Surfing waves of history at Bells Beach
Bells Beach is a renowned surf beach located 100 kilometers southwest of Melbourne, near the towns of Torquay and Jan Juc.
Bells Beach is the home of the world's longest-running surfing competition - the Rip Curl Pro - an event formerly known as the Bells Beach Surf Classic, which got started in 1961.
The pioneers of surfing in Bells Beach were Torquay locals Owen Yateman and Vic Tantau. They rode the first waves in the late 1940s.
This is probably the most important surf spot in the 35,876 kilometers (22,292 miles) of Australia's mainland coastline. It's the surfing capital of the land of kangaroos, with a low shark attack record.
The natural amphitheater and unique point-break ensure an amazing show at Bells Beach, which is comprised of several breaks including The Bowl, Outside Bells and Rincon.
The Bowl, the steep final section of the wave, is the main break with Outside Bells producing a long, fast, even wall when surf gets above six feet.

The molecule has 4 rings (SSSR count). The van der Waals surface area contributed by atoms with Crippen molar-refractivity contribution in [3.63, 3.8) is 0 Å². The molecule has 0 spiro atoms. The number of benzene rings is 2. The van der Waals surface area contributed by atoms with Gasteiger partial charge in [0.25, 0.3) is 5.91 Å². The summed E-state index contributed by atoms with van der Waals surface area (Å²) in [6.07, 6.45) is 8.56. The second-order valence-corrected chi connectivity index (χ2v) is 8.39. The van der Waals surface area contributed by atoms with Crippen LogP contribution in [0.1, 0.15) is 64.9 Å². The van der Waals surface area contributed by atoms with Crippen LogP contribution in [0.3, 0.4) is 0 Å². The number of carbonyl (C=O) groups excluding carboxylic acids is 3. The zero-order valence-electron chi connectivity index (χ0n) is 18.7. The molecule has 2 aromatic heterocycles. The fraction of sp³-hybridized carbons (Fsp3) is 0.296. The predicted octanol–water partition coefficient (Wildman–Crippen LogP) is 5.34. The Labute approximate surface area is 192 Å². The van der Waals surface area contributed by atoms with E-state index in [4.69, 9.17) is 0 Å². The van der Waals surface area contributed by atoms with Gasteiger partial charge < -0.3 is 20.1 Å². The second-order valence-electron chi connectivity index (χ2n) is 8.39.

Rincon is predominantly a high-tide wave and runs closer to the rocks. Johanna and Winkipop offer alternatives if necessary. Winkipop often works better under more diverse conditions than the other nearby breaks.
However, the big swells and offshore winds common here help show off Bells at its best, in a regular basis. This is, however, a tricky wave. You won't find many barrels, but there are plenty of wave faces to be challenged.
The best season to surf Bells Beach is between March and October, with the Southern Ocean storms delivering solid surf. Australia's most famous surf spot is a right-hand reef wave, and it breaks on almost any tide.
Get on the Great Ocean Road and prepare to ride the wave of a lifetime. Ring the bell at Bells Beach.